I received LindowsOS 4.5 for free when Lindows offered it through OSNews.com. I decided to break the review into five scored sections: Installation, First Impression, Usability, Support and Long Term Use.
Notes: This is my first review of any kind. I consider myself very comfortable with Linux but not an expert. Please remember this review is my personal opinion and was not endorsed by Lindows.com. I used the following grading system:
A+ = 100, A = 95, B+ = 90, B = 85, C+ = 80, C = 75, D+ = 70, D = 65, F = 60
I installed Lindows on my main system which consists of an Intel 845 Motherboard with P4-2.26Ghz CPU, 1GB DDR400 Ram, two 17GB SCSI 160 HD’s connected to a Adaptec 160 SCSI Controller. CD’s are handled by two DVD drives. Sound consists of an onboard Soundcard as well as an onboard 10/100 Ethernet controller connected to an cable modem with router in between. Video consists of an Nvidia GeForce 2 with 32MB Ram. I also have a HP 8GB Internal Tape backup connected to the Adaptec SCSI Controller. Printing is handled by an Epson Stylus Photo 825 connected by USB. The printer also features an build-in Card Reader.
I was evaluating Lindows as an SOHO replacement for my personal use and possible for my family.
I have to admit at this point that my expectations were very low for Lindows from the start due to negatives attitudes towards it on other forums and my own troublesome experience trying to install it about a year or so ago. I was also very satisfied with my current distro of choice, Xandros 2.0. I have used many Linux Distros over the years and would rate Xandros and Lycoris as my two favorites for the SOHO market. So far I have not used any distro that just worked with my system without some searching on Google, browsing forums or reading the man pages. I expected Lindows to be no different.
Installation on most modern Linux distros is a non issue today and Lindows was no different. My SCSI drives were detected without any problems and with a few question keyboard clicks and mouseclicks I was on my way. I watched as the system quickly installed itself reading some of the Lindows advertisement and started wondering what Lindows would be like when the installation came to a sudden halt at 92% with an error message advising me to contact support. My first thought was a bad CD, so I started the install on my old Dell GX110 system and all went well, so the bad CD idea was ruled out. I suspected my printer being the culprit since it had issues with Xandros as well and after unplugging it and starting the install over again, all went well. Lindows installed on my system in less than 30 minutes which has to be the fastest install for me so far. I rebooted the system and was greeted with the Lindows login prompt. The boot up screen is very plain and boring. Lindows should take a look at Fedora or SUSE for some guidance on a nice graphical bootup screen. Score: 90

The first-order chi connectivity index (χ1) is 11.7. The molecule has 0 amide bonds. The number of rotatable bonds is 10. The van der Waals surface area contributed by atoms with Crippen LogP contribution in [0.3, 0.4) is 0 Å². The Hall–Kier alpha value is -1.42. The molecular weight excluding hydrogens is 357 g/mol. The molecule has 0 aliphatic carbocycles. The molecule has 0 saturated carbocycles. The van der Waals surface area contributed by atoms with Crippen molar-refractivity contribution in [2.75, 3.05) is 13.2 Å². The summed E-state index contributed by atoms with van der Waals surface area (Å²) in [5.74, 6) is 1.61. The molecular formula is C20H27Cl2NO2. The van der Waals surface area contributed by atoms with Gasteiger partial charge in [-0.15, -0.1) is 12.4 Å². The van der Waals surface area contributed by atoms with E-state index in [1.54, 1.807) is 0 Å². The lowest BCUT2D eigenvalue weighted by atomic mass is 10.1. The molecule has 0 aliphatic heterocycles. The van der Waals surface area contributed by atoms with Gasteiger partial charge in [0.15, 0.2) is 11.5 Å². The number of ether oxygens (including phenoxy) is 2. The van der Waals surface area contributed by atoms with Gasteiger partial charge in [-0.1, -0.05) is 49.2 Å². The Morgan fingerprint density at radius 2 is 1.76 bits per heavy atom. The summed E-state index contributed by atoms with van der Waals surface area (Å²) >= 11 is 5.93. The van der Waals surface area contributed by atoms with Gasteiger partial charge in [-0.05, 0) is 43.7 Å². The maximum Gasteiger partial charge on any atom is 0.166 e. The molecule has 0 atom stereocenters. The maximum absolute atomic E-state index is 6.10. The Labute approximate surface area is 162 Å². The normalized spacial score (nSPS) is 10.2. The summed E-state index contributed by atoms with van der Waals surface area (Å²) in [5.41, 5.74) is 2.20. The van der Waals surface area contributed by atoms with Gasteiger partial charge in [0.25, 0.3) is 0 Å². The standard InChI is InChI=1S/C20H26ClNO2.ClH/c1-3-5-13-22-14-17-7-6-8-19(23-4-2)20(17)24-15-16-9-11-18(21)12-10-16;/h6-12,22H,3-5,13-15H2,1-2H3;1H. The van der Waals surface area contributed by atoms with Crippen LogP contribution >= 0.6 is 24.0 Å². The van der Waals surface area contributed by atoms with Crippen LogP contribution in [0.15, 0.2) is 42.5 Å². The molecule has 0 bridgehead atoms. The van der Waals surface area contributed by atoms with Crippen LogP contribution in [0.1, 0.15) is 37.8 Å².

I logged in as root with the password I set during the installation and was greeted to a wizard allowing me to set the time, screen resolution and a regular user account (which I did) and a nicely done audio tutorial for new user. The only other tutorial I have seen that comes close to this was from Lycoris.
My first impression of the Desktop was positive with nice Icons, Fonts and Wallpaper all around.
The start menu was well laid out. Default applications are few but a non issue to me. I prefer a minimal system to which I can add just the apps I need and no more. One thing I did not like was the reference to CNR everywhere in the Programs menu.
This might be fine for user that need handholding all the time, but not for experienced user coming from other OS’s. I think the Wizard at the beginning could be tweaked to determine a users experience level to determine how much handholding the user needs. Everything seemed to be up and running at this point with Icons for my DVD drives and Floppy being on the desktop and working after testing them. Well it was time to see if the printer would work, so I plugged it in and I was greeted with a printer wizard which stepped me thru the installation and printed a test page. I now decided to reboot to see if the system would work with the printer attached, since this is were my problems with Xandros lay. The system will either not reboot or reboot but show the printer as not being connected. Well Lindows rebooted fine and printed another test page. I rebooted several more times and logged into the system as user as well and the printer just kept working. It even setup the card reader for me which worked fine also. Score: 95
Let’s see, Lycoris has Iris with very few and outdated applications and is free for user who purchased Desktop/LX. Xandros has Xandros Network which again has very few applications to offer but is included with the price of the distro. It’s easy to enable apt sources for Xandros and open up the wonderful world of Debian, but Xandros tends to become very unstable like this from my experience unless you start Apt-Pinning. Both Lycoris and Xandros are easy to maintain and update, but do not offer many applications beyond what is installed by default. What I’m looking for in a SOHO OS is easy updating and maintaining that does not require countless searching and configuring and offers a wealth of Software to choose from. Now many would say, why not Debian! Debian is great and I prefer Debian based systems. I feel comfortable using apt-get and synaptic, but Debian requires much and I mean much manual effort to get everything on my system (hardware) to work and some thing just will not work.